Making a clean break with some help from a little kiss of R&B

From the spare solo acoustic songs of Iron & Wine’s early-2000s work to the expansive arrangements of the new Kiss Each Other Clean, Sam Beam has consistently steered his songs in ever more complex directions. For his latest, Beam drew from the sounds he heard on the radio as a kid, expanding his rustic folk sensibility with R&B horns, Afro-pop polyrhythms and the occasional analog synthesizer—and fans shouldn’t be surprised if they hear a little Fleetwood Mac influence, too. “I’m a cross-genre listener,” Beam says with a smile, relaxing backstage in New York City. “I like lots of stuff.”

What’s different about this record?

Many things. One of the things that’s new to this one is an R&B sentiment. There are more vocal arrangements instead of just harmonies, horn sections. There are a lot more keys than guitar on this one.

How long did you spend recording?

We worked on it about nine months, on and off. I tend to record like making a painting—make some marks and go away, have a sandwich or something, then come back and look at what you’ve done. Then make more marks or erase stuff—or scrap the whole thing. I work in stages. Much like writing, it’s more about rewriting and editing than it is about the basic inspiration.

Have you become more experimental?

Oh yeah. It wasn’t like I was stifling stuff at the beginning, I was just working with what was around me and what I thought was right. I do remember being very into finding the perfect setting for lyrics. Now it’s more about seeing how many different sets of clothing you can put on something to see which one is the most interesting or works best in the group of songs. It’s definitely all about experimenting—though I don’t consider my music very experimental. I don’t like the idea of putting the same record out twice.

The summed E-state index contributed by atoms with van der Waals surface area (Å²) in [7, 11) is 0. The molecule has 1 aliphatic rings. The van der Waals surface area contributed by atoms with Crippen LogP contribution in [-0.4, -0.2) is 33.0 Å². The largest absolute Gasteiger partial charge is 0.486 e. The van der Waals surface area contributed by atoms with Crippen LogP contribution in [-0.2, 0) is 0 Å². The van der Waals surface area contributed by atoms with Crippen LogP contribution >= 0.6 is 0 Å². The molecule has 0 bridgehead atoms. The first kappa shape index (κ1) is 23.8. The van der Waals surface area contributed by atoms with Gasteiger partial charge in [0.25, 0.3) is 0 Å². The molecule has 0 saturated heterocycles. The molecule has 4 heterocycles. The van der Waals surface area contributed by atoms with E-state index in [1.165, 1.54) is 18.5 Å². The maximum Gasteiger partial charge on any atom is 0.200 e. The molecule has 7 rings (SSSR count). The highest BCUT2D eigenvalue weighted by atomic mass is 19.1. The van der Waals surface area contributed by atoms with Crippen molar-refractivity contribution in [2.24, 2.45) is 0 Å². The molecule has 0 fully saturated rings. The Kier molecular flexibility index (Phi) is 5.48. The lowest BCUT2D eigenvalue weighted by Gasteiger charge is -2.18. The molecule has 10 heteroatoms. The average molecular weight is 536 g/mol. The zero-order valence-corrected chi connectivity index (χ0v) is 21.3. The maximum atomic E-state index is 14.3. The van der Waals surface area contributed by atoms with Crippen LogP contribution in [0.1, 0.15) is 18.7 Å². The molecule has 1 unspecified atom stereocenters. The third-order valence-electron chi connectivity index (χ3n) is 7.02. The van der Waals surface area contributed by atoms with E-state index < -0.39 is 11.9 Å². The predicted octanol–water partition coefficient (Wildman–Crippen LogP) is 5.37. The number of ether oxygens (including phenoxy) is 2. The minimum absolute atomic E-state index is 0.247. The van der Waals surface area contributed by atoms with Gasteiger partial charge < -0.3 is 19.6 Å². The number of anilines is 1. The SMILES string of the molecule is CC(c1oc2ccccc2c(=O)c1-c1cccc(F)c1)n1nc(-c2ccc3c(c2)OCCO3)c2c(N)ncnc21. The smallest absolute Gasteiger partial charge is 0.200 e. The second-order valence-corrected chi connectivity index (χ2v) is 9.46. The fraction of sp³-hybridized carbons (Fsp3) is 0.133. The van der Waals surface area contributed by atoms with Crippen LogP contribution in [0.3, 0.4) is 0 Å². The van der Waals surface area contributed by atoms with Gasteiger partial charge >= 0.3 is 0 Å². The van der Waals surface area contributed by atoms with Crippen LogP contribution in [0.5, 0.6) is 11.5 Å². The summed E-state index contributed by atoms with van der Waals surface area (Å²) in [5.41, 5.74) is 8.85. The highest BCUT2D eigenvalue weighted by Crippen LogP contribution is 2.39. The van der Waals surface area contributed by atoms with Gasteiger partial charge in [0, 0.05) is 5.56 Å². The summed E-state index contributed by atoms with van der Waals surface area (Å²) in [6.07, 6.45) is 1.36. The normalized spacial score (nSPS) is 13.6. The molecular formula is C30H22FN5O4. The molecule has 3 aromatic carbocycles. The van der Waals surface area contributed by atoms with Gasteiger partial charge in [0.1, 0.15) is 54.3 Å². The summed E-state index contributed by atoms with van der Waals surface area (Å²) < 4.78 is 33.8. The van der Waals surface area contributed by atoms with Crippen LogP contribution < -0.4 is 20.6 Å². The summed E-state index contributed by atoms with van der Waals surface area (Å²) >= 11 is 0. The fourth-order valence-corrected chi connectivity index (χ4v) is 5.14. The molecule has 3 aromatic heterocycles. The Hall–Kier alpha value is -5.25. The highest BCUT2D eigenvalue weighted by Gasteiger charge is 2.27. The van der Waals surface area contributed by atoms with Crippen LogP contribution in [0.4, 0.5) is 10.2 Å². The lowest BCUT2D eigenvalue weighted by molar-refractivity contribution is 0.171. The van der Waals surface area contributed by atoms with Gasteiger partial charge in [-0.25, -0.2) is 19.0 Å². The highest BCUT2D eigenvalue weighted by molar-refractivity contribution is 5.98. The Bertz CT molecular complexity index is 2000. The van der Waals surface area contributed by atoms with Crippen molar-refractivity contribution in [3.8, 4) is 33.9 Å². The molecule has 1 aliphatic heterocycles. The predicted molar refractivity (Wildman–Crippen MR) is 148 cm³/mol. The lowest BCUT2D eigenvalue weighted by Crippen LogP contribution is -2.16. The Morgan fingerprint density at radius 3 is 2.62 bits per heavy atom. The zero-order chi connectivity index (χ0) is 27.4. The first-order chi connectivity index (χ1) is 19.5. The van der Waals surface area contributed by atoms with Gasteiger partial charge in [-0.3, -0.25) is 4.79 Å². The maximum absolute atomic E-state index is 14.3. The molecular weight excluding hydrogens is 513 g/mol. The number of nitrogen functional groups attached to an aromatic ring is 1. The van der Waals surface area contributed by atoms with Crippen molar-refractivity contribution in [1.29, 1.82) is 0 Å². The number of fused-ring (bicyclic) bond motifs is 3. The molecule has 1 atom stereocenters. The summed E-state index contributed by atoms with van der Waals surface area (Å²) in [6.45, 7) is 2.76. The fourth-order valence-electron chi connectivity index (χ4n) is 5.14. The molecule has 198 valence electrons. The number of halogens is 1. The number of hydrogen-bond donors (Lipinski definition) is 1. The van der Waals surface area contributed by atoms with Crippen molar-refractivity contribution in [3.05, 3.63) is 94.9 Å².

What was your approach in the studio?

The last couple of records were click-track things, which was more out of necessity than desire. So this time I corrected that. I wanted to do it live, which has a different feel. I’m proud of the work I’ve done the other way, and it’s fun—but at the same time, I enjoy playing with people and the feel that you get from it. I like being surprised by the people I play with. That’s what’s fun about music. It’s important to be inspired by people, rather than just translating what’s in my head. So making the records is much more collaborative, but writing songs is still a solitary thing.

What’s your writing process like?

I don’t really write records. I just write, and when it’s time to do a record I look through what I’ve got and pick out songs I think would work together. Some have a loose thematic thing. A lot of the songs on the last record had a dog image in them, and on this one the river seemed to be a common thing. So some songs got included because they had a river.

Are you drawn to particular themes?

You have love, that’s a big part of it. Belief in God or fate, whether what’s happening is good or bad. Mortality—how long do I have, and what does it all mean? On a base level, you have those three things: God, love, death. The best is when you get all three of them in one tune, but one is usually pretty good.

Eric R. Danton

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